Sequester demands “instantaneous” savings that can’t be achieved fast enough by reducing people or cutting force structure, so initially, USAF must also loot its modernization programs—recapitalization accounts, research and development—to pay the sequestration bill.

To keep up with the furious ongoing pace of cuts, force structure and end strength also will be cut as soon as possible, to the tune of 25,000 Air Force personnel and perhaps 500 aircraft. All of this is in addition to reductions already taken over the last few years. Fanning told reporters he thinks the personnel reductions can be largely achieved through voluntary measures and incentives.

Fanning said that classified programs—typically those promising the greatest technological leaps—will take a “relatively proportional reduction” along with everything else.

The other services are in for a rude awakening, he predicted, since they seem to have planned for higher budget amounts. The Army, Navy, and Marine Corps will be scrambling to find sufficient funds if sequester rolls on, he said.

The sequester took 10 percent off the top of all USAF programs, with only personnel compensation accounts exempt. That immunity means acquisition, R&D, and other investment accounts actually will have to cough up more savings, making the procurement cuts deeper than face value.

Even with some sequester relief, USAF would be able to “buy back” some of the capabilities it will have to give up in 2014, but not all of them, because of the cost of implementing the cuts, Fanning noted.

Among the reductions, USAF would have to surrender “up to 24” F-35s—more than a squadron—from the next few years of production, even though it’s a priority program. “When I say ‘protected,’ I don’t mean 100 percent,” he said.

Infrastructure Increasingly Off Base

Voicing a common USAF leadership theme of the past several years, Fanning pleaded for the authority to close bases, saying that the service in all likelihood has about 20 percent more base structure than it needs. However, the Air Force is actually prohibited by law from studying the problem. Further, Congress has flatly refused to consider any base closures in the next couple of budget cycles.

Because it is wildly inefficient to spread small numbers of airplanes around too many bases, Fanning said USAF is “exploring” what it can legally do to put bases in “warm” or “cold” status. Its authority in this regard is limited, Fanning admitted, saying that even small realignments of people or aircraft can violate laws Congress has made to block such downsizing. Still, the service simply can’t afford to maintain a base at full capability if it has no weapon systems or personnel to put there.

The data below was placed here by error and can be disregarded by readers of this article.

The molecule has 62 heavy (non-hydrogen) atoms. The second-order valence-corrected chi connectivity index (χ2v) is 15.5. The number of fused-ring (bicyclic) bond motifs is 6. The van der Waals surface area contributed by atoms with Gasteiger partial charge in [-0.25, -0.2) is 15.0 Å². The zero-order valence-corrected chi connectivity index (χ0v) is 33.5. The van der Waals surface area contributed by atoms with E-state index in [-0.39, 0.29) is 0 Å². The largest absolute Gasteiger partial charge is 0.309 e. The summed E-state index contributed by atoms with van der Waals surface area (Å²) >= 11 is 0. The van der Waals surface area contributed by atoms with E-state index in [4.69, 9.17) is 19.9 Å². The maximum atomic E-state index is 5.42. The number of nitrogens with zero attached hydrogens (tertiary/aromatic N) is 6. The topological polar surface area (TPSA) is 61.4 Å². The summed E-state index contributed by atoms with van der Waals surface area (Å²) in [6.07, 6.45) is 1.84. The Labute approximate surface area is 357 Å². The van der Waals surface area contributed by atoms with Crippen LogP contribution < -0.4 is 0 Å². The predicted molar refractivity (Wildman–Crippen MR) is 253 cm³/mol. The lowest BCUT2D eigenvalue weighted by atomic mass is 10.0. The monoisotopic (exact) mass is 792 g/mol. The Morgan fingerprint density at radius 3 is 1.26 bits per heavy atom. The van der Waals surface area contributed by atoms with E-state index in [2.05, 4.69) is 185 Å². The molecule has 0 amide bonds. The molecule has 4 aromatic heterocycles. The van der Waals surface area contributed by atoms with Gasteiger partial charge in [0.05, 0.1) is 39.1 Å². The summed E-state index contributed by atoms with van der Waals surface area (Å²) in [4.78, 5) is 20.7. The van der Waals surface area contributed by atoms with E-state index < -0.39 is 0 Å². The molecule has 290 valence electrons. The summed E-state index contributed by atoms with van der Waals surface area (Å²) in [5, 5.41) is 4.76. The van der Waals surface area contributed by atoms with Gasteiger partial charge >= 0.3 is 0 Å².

“Cold” basing would be all but “padlocking” the facility, Fanning said, while a “warm” base might continue some functions but without the main mission.

The situation as its stands is the “worst of all possible worlds,” he observed, because a diminished base function means fewer people stationed there, and that would hurt a local economy. At the same time, keeping a base in a semiclosed status means its surrounding community wouldn’t have the chance to repurpose the land and facilities in some economically reinvigorating way.

The situation also torpedoes the work of two commissions trying to find a deliberate and rational way forward for the service through the shrinkage.

The National Commission on the Structure of the Air Force and the internal Total Force Task Force were meant to inform the Fiscal 2016 budget process, Fanning said. However, the instant cuts demanded by sequester means people, force structure, and facilities will be affected right away, long before the two panels finish their work, he pointed out.

Despite the scary news, Fanning said he’s pleased to see the contributions of airpower are being recognized by the other services in budget debates, and they have offered strong support for certain USAF capabilities they can’t do without.

He noted, for example, that Army Chief of Staff Gen. Raymond T. Odierno argued that while common sense suggests that with fewer ground forces, less strategic airlift is needed to move them, the opposite is true.

“?‘If I have fewer soldiers,’?” Fanning quoted Odierno as saying in one meeting, “?‘I’ve got to move them around with more agility. I need more Air Force lift.’?”